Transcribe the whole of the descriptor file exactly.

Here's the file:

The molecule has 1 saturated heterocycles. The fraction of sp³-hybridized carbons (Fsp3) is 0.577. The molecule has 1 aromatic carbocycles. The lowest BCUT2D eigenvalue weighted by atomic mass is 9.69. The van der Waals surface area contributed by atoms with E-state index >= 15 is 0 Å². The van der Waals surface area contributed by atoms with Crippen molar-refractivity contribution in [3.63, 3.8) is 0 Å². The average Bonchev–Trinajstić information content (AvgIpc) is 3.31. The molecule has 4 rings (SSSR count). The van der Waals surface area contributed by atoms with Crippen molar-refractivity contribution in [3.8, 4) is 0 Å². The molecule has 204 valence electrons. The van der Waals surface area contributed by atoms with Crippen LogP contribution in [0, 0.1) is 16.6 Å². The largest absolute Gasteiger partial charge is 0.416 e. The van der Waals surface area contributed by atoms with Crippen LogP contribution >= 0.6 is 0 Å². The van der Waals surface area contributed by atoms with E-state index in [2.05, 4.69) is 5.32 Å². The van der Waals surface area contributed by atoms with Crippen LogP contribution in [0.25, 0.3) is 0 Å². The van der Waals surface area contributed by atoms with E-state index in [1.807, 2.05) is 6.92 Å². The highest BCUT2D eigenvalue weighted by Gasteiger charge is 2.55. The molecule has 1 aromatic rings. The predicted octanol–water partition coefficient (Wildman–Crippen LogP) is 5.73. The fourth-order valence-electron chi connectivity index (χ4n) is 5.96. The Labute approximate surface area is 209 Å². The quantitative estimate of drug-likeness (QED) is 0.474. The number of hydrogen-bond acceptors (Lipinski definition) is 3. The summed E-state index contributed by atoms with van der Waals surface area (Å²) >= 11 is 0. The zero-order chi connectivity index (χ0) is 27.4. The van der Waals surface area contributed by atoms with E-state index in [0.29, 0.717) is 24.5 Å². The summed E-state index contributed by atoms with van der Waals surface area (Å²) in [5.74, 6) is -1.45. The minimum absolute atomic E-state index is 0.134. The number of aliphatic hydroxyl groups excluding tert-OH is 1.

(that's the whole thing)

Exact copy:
The molecule has 1 saturated heterocycles. The fraction of sp³-hybridized carbons (Fsp3) is 0.577. The molecule has 1 aromatic carbocycles. The lowest BCUT2D eigenvalue weighted by atomic mass is 9.69. The van der Waals surface area contributed by atoms with E-state index >= 15 is 0 Å². The van der Waals surface area contributed by atoms with Crippen molar-refractivity contribution in [3.63, 3.8) is 0 Å². The average Bonchev–Trinajstić information content (AvgIpc) is 3.31. The molecule has 4 rings (SSSR count). The van der Waals surface area contributed by atoms with Crippen molar-refractivity contribution in [3.8, 4) is 0 Å². The molecule has 204 valence electrons. The van der Waals surface area contributed by atoms with Crippen LogP contribution in [0, 0.1) is 16.6 Å². The largest absolute Gasteiger partial charge is 0.416 e. The van der Waals surface area contributed by atoms with Crippen LogP contribution >= 0.6 is 0 Å². The van der Waals surface area contributed by atoms with E-state index in [2.05, 4.69) is 5.32 Å². The van der Waals surface area contributed by atoms with Crippen LogP contribution in [0.25, 0.3) is 0 Å². The van der Waals surface area contributed by atoms with E-state index in [1.807, 2.05) is 6.92 Å². The highest BCUT2D eigenvalue weighted by Gasteiger charge is 2.55. The molecule has 1 aromatic rings. The predicted octanol–water partition coefficient (Wildman–Crippen LogP) is 5.73. The fourth-order valence-electron chi connectivity index (χ4n) is 5.96. The Labute approximate surface area is 209 Å². The quantitative estimate of drug-likeness (QED) is 0.474. The number of hydrogen-bond acceptors (Lipinski definition) is 3. The summed E-state index contributed by atoms with van der Waals surface area (Å²) >= 11 is 0. The zero-order chi connectivity index (χ0) is 27.4. The van der Waals surface area contributed by atoms with E-state index in [0.29, 0.717) is 24.5 Å². The summed E-state index contributed by atoms with van der Waals surface area (Å²) in [5.74, 6) is -1.45. The minimum absolute atomic E-state index is 0.134. The number of aliphatic hydroxyl groups excluding tert-OH is 1.